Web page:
Shouldn't it be considered more notable when such a well-connected figure as Gaffney -- with close relations to some of the administration's most powerful figures -- expressly accuses Senators of treason and calls their criticism a "hanging offense"? Why does advocacy of ideas this extreme provoke so little reaction, and why are advocates of such measures treated as serious and respectable political figures? [...] All of the liberty-infringing radicalism of this administration -- its radical lawbreaking theories, its lawless and indefinite detention of U.S. citizens and "alien unlawful combatants," its use of torture both directly and via rendition, its secret and illegal surveillance programs -- all stem from the same neoconservative mindset which fuels its endless pursuit of wars. The latter is used as the pretext to justify the former.
From Greenwald's perspective, conservative media inventing historic quotes to justify accusations of treason against elected members of Congress is part of a broad "neoconservative mindset" that views the world through a lens of constant threats, fueling the need to endlessly start wars.
Again, I would argue that the implication is at once more simple than Greenwald allows and more dangerous.
What we are witnessing with these calls for violence is the radicalization of authoritarian conservatism as the prospects for electoral success diminish.
Just as the success of authoritarian conservatism in electoral politics led to the increase in foreign violence perpetrated by the Republican Party, the failure of authoritarian conservatism in electoral politics will likely lead to an increase in domestic violence perpetrated by the Republican Party.
In its greatest moments of political success, in other words, authoritarian conservatism in American uses the military to enforce its will abroad. In its greatest moments of political failure, that same authoritarian conservatism uses its its fists to enforce its will home.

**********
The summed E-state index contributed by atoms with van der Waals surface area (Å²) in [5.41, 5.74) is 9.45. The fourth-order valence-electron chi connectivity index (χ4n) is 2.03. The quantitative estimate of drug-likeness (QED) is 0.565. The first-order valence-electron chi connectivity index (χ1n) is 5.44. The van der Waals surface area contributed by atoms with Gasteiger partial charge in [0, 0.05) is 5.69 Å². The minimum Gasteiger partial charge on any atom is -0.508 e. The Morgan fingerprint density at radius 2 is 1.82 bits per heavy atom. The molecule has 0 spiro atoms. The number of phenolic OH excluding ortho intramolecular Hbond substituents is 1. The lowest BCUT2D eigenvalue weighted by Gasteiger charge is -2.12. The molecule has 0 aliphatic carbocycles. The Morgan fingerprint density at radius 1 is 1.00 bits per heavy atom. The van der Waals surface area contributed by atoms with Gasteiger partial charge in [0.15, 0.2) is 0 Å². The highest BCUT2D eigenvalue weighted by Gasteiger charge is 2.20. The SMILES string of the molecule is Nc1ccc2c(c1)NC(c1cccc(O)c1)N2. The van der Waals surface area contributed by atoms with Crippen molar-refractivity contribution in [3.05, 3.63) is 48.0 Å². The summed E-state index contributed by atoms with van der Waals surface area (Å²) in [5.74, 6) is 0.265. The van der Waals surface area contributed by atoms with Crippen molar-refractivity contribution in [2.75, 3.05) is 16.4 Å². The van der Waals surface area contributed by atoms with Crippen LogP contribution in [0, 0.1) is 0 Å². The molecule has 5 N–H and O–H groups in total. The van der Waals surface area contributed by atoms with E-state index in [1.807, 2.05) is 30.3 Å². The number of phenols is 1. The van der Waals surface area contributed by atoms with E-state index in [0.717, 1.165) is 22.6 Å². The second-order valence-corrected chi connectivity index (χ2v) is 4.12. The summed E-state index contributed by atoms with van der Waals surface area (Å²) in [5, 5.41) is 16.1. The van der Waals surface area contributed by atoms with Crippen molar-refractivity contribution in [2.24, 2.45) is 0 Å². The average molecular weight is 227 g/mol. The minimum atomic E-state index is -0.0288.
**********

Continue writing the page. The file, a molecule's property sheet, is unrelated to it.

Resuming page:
Whether conservatives reframed the debate in terms of violence before they lost control of the Congress or whether they are in the process of reframing the debate in terms of violence now, the violence frame has real consequences. But all too often, we mistake a tone of hatred as the danger, rather than seeing the frame of violence as the real threat.
Consider, for example, this letter written by Timothy McVeigh and received to FOX News on April 26, 2001. Having committed mass murder against what he saw as a threat to his particular authoritarian conservative view of America, McVeigh explains his reasoning without passion, but through the violence frame:
I explain herein why I bombed the Murrah Federal Building in Oklahoma City. I explain this not for publicity, nor seeking to win an argument of right or wrong. I explain so that the record is clear as to my thinking and motivations in bombing a government installation.
I chose to bomb a federal building because such an action served more purposes than other options. Foremost, the bombing was a retaliatory strike; a counter attack, for the cumulative raids (and subsequent violence and damage) that federal agents had participated in over the preceding years (including, but not limited to, Waco.) From the formation of such units as the FBI's "Hostage Rescue" and other assault teams amongst federal agencies during the '80's; culminating in the Waco incident, federal actions grew increasingly militaristic and violent, to the point where at Waco, our government - like the Chinese - was deploying tanks against its own citizens.